China’s New Nationwide CO2 Emissions Trading System: General Equilibrium Impacts

Lawrence H. Goulder, Xianling Long, Chenfei Qu, Da Zhang
Apr 17, 2024



China’s recently launched CO2 emissions trading system, already the world’s largest, aims to contribute importantly toward global reductions in greenhouse gas emissions. We have developed a multi-sector, multi-period general equilibrium model to assess this new venture, a model that uniquely considers institutional and fiscal features of China’s economy that influence economy-wide policy costs and distributional impacts. Findings include: the TPS’s environmental benefits significantly exceed its costs, interactions with China’s fiscal system substantially affect its costs relative to cap and trade (the principal emissions trading approach of other countries), and improving the evenness of cost impacts across provinces comes at a significant aggregate cost.

In 2021, China launched a nationwide emissions trading system (ETS) to reduce emissions of carbon dioxide (CO2). It is expected to make a major contribution toward achieving a CO2 emissions peak by 2030 and carbon neutrality by 2060. An important feature of China’s nationwide ETS is that it is a tradable performance standard (TPS), a rate-based system under which each covered facility receives from the government in each compliance period a certain number of emissions allowances based on its output and the government’s assigned “benchmark” ratio of emissions per unit of output.

Facilities covered under this system may trade emissions allowances. In this respect, the TPS shares a key feature of cap and trade (C&T), the principal type of emissions trading program used in other countries. However, a TPS differs from C&T in important ways. Under C&T, a covered facility’s compliance is based on the absolute quantity of its emissions. In contrast, under the TPS’s rate-based approach, the number of allowances granted to a covered facility is a function of the facility’s output: an additional unit of output earns the facility additional allowances, which are valuable to the facility. The endogeneity of the allowance allocation has important implications for the overall cost and distributional impacts of the policy.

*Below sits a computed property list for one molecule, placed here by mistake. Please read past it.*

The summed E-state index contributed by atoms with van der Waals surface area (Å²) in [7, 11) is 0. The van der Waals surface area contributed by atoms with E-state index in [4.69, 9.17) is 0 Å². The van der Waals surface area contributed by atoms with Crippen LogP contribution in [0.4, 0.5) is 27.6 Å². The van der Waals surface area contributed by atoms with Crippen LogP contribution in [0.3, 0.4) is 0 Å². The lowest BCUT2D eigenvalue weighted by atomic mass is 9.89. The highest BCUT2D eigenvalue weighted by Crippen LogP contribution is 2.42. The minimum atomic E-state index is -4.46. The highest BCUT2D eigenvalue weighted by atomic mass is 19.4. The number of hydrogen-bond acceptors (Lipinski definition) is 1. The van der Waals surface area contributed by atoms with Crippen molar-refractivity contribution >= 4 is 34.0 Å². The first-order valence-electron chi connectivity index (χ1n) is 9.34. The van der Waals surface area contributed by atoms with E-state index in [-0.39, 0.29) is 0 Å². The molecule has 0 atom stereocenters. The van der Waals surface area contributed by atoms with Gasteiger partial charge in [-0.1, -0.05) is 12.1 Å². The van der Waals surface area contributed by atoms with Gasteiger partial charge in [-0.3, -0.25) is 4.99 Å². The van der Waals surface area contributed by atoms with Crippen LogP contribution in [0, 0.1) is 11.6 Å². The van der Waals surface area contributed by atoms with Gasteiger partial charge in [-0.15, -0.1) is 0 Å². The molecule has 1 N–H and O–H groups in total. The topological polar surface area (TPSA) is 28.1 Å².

The TPS creates an implicit subsidy for an increase in a covered facility’s output. Although there is a significant existing literature on China’s ETS, only a few prior studies recognize the unique incentives created by this rate-based design (Zhang, Zhang, and Zhang 2023; Wang, Pizer, and Munnings 2022; Goulder et al. 2022; Yu et al. 2022). Generally, the TPS is considered more viable for China as a developing country whose emissions have not yet peaked because it does not impose an absolute cap on total emissions (Pizer and Zhang 2018, Karplus and Zhang 2017). However, most previous studies argued that the TPS is less cost-effective than a C&T system (Fischer 2001, Goulder et al. 2022, Yu et al. 2022). The disadvantage in cost-effectiveness has been attributed to the TPS’s implicit output subsidy, which restricts the extent to which firms will adopt output-reduction as a channel for reducing emissions.

In our recent study (Goulder et al. 2023), we add new insights to the discussions of the cost-effectiveness of China’s TPS. The findings are based on a multiperiod general equilibrium model with several distinguishing features that help identify important economic forces and outcomes that have previously received little recognition. The model pays close attention to the structure and compliance obligations of China’s TPS. For example, in the electricity sector in China, the government has implemented four different benchmarks for different technological categories, a characteristic ignored by previous models. Incorporating this feature requires modeling production heterogeneity within a single sector; we are able to address this heterogeneity by utilizing unique firm-level datasets. Additionally, our model considers how institutional and regulatory features of China’s economy influence the outcomes of the TPS and C&T, features that influence the TPS’s costs and the differences between its costs and those of C&T.

Aggregate Impacts of China’s TPS

We examine the TPS’s impacts in its three planned phases. Phase 1 began in 2020 and covered only the electricity sector (which accounted for about 43% of China’s total CO2 emissions in 2020). Phase 2 will expand coverage to include the aluminum, cement, and iron and steel sectors, which currently account for about 67% of China’s CO2 emissions. Phase 3 is expected to begin in 2026, with coverage expanding further to include all emission-intensive industries and cover around 70% of China’s CO2 emissions.